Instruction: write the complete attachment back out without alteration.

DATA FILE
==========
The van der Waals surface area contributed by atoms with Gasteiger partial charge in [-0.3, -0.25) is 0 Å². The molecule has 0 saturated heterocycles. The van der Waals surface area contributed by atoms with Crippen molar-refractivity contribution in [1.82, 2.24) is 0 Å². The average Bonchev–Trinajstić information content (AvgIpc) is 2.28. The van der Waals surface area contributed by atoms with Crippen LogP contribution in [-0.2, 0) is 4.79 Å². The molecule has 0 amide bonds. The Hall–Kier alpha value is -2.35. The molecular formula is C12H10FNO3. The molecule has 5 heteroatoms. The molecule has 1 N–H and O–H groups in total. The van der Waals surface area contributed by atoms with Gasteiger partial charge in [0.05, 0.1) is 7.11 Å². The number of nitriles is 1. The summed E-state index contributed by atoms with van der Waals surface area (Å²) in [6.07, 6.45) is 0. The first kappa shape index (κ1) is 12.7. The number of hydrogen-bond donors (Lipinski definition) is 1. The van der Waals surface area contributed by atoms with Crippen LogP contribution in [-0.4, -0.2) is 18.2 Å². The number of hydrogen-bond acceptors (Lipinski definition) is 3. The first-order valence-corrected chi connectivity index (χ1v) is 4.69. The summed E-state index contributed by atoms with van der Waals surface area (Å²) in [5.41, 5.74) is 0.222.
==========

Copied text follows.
The van der Waals surface area contributed by atoms with Gasteiger partial charge in [-0.3, -0.25) is 0 Å². The molecule has 0 saturated heterocycles. The van der Waals surface area contributed by atoms with Crippen molar-refractivity contribution in [1.82, 2.24) is 0 Å². The average Bonchev–Trinajstić information content (AvgIpc) is 2.28. The van der Waals surface area contributed by atoms with Crippen LogP contribution in [-0.2, 0) is 4.79 Å². The molecule has 0 amide bonds. The Hall–Kier alpha value is -2.35. The molecular formula is C12H10FNO3. The molecule has 5 heteroatoms. The molecule has 1 N–H and O–H groups in total. The van der Waals surface area contributed by atoms with Gasteiger partial charge in [0.05, 0.1) is 7.11 Å². The number of nitriles is 1. The summed E-state index contributed by atoms with van der Waals surface area (Å²) in [6.07, 6.45) is 0. The first kappa shape index (κ1) is 12.7. The number of hydrogen-bond donors (Lipinski definition) is 1. The van der Waals surface area contributed by atoms with Crippen LogP contribution in [-0.4, -0.2) is 18.2 Å². The number of hydrogen-bond acceptors (Lipinski definition) is 3. The first-order valence-corrected chi connectivity index (χ1v) is 4.69. The summed E-state index contributed by atoms with van der Waals surface area (Å²) in [5.41, 5.74) is 0.222.